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Managing complexity: addressing the civil conflict component of international-civil militarized conflicts (I-CMCs)

Andrew Owsiak (Department of International Affairs, University of Georgia, Athens, Georgia, USA)
Paul F. Diehl (Independent Scholar of International Relations, Champaign, IL, USA)
Gary Goertz (Independent Scholar, Ann Arbor, MI, USA)

International Journal of Conflict Management

ISSN: 1044-4068

Article publication date: 26 May 2023

Issue publication date: 15 January 2024




The purpuse of this study is to answer the following two questions. Do conflict management efforts mitigate the recurrence and severity of civil conflict? If so, how? Do some conflict management strategies fare better than others in these tasks? This study theorizes about the connection between the costliness of a conflict management strategy – with respect to both the disputants and third parties – and civil conflict outcomes. This theory produces two contradictory predictions: that more costly strategies either increase or decrease violence. This study not only adjudicates between these two possibilities but also incorporates the role of timing. The early use of more costly strategies, for example, may encourage disputants to reduce violence in civil conflicts.


To evaluate the predications that the authors derive from their theoretical argument, the authors quantitatively analyze the effect of conflict management strategies’ relative cost on various measures of civil conflict recurrence and severity. The authors first identify the set of international–civil militarized conflicts (I-CMCs) during the period 1946–2010. I-CMCs contain two dimensions – interstate and intrastate – making them the most complex and dangerous form of militarized conflict. To each I-CMC, the authors then link all third-party attempts to manage the I-CMC’s civil conflict dimension. Finally, after developing quantitative indicators, a series of regression equations explore the relationships of primary interest.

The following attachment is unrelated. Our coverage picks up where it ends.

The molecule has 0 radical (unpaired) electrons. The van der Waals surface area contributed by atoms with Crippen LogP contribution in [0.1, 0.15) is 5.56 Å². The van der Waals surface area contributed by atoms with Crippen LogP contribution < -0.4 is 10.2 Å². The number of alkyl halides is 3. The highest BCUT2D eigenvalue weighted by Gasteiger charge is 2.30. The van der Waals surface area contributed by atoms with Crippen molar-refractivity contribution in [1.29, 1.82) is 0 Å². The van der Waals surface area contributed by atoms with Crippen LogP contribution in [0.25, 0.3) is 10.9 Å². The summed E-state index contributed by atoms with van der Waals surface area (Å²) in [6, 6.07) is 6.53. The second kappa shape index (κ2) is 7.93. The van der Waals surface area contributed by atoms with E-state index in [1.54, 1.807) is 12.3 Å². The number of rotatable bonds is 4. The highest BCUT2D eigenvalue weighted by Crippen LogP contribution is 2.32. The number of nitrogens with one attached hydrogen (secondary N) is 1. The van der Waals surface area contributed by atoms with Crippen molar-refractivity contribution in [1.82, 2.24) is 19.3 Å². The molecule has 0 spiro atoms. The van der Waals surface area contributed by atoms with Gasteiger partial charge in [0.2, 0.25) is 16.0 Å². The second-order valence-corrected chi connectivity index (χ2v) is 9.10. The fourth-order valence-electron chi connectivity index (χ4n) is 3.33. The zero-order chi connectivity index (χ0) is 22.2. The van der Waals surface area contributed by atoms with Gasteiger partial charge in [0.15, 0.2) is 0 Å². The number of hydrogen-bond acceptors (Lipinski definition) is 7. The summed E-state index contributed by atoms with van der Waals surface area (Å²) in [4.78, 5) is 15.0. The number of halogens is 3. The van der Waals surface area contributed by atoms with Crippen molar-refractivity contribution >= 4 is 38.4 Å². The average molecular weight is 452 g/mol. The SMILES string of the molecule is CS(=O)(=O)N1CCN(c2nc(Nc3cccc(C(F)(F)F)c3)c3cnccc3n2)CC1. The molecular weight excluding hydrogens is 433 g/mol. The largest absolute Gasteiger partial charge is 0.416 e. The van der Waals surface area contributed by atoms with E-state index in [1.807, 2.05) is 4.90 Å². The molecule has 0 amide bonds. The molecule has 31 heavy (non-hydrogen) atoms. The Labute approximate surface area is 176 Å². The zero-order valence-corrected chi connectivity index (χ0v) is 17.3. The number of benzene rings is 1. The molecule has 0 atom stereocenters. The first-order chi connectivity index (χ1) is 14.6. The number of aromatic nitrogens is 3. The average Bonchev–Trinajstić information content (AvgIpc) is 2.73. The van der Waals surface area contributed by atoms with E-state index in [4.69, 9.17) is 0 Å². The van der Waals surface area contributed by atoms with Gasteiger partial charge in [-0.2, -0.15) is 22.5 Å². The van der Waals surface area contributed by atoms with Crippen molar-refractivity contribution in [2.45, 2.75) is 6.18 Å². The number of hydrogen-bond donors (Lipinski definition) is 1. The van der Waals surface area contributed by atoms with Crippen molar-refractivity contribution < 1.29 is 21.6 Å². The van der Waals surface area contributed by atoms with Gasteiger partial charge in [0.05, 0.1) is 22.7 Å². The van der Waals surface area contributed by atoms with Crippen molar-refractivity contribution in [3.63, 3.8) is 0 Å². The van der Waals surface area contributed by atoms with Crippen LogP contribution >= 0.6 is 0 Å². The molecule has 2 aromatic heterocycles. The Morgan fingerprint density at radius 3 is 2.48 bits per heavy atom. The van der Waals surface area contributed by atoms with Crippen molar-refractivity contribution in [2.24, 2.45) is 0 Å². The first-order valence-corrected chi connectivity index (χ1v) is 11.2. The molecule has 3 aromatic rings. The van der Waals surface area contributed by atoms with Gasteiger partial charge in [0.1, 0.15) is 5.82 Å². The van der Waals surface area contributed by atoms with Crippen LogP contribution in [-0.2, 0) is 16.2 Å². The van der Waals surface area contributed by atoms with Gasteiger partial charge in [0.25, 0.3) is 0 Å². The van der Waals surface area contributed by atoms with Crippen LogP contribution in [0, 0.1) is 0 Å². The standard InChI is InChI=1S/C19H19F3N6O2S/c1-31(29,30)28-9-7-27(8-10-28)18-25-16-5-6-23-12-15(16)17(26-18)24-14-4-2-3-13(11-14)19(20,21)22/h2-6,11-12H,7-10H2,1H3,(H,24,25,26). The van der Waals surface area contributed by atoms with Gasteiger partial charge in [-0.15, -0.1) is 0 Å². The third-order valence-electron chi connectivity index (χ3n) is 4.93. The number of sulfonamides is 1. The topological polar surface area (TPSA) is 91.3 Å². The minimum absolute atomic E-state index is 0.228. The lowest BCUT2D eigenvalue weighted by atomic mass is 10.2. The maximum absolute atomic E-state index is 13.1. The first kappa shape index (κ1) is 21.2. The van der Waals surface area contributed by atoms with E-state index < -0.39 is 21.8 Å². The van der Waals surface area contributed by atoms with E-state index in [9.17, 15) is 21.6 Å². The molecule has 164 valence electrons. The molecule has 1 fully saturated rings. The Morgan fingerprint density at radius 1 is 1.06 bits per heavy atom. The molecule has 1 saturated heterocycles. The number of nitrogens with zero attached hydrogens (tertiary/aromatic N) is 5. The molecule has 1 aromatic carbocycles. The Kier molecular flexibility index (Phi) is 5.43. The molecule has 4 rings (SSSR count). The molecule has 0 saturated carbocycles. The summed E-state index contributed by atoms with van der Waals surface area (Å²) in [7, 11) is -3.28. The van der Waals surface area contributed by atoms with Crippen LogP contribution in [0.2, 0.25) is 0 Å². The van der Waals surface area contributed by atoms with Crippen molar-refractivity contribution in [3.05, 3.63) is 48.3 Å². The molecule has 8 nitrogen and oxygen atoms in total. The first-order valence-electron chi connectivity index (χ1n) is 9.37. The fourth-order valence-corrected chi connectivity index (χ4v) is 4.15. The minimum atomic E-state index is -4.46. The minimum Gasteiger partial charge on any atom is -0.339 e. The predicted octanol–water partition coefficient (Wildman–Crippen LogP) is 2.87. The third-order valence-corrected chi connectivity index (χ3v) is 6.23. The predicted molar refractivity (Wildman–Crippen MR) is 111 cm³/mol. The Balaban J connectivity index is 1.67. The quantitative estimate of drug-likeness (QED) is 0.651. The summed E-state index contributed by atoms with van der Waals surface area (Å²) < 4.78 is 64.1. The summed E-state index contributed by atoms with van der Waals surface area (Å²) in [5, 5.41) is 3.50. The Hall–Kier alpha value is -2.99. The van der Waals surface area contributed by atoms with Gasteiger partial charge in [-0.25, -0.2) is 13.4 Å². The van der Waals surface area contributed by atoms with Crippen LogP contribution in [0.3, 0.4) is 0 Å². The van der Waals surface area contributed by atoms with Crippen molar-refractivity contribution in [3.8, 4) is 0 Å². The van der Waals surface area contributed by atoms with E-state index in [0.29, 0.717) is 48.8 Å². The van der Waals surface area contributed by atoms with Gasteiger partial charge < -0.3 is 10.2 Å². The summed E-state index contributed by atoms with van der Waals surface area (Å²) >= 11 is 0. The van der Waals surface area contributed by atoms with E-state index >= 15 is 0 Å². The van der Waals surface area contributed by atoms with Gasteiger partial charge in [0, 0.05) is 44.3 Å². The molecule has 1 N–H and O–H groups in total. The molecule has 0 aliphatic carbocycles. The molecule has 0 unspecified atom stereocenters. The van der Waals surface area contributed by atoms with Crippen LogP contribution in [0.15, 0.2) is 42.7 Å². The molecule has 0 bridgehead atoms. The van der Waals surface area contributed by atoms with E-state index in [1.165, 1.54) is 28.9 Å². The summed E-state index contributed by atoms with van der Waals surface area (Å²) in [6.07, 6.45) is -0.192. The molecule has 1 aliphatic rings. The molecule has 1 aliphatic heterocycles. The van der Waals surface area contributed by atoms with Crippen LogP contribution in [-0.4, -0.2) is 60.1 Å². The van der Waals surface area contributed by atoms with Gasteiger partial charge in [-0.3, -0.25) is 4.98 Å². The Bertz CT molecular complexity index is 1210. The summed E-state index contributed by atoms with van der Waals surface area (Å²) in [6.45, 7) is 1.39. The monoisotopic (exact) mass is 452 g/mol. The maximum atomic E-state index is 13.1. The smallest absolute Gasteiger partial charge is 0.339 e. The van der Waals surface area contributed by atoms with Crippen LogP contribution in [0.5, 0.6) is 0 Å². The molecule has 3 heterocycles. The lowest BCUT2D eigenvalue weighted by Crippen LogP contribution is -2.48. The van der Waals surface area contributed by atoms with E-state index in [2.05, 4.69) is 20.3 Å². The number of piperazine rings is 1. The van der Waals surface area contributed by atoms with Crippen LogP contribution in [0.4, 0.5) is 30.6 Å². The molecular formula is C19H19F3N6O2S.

Two main findings emerge. First, when third parties use a relatively more costly conflict management strategy to manage a civil conflict (e.g. a peace operation or military intervention, as opposed to mediation), the severity of the conflict increases, while conflict recurrence rates remain unchanged. Second, this study uncovers a trade-off. The early use of a relatively more costly management strategy lowers a civil conflict’s severity in the short-term. It also, however, increases the likelihood – and speed with which – civil conflict recurs. The timing of certain conflict management strategies matters.


Scholars typically isolate conflict management strategies in number (i.e. consider efforts as independent of one another, even those within the same conflict) and kind (i.e. examine mediation but not peace operations). This study, in contrast, includes the following: the full menu of conflict management strategies available to third parties – negotiation, mediation, adjudication/arbitration, peace operations, sanctions and military intervention – over a lengthy time period (1946–2010); theorizes about the relative merits of these strategies; and considers the timing of certain conflict management efforts. In so doing, it highlights a policy trade-off and proposes promising areas for future research.



This research has been supported by a grant from the United States Institute of Peace. The authors would like to thank Yahve Gallegos and George Williford for this assistance in compiling and analyzing the data.


Owsiak, A., Diehl, P.F. and Goertz, G. (2024), "Managing complexity: addressing the civil conflict component of international-civil militarized conflicts (I-CMCs)", International Journal of Conflict Management, Vol. 35 No. 1, pp. 192-214.



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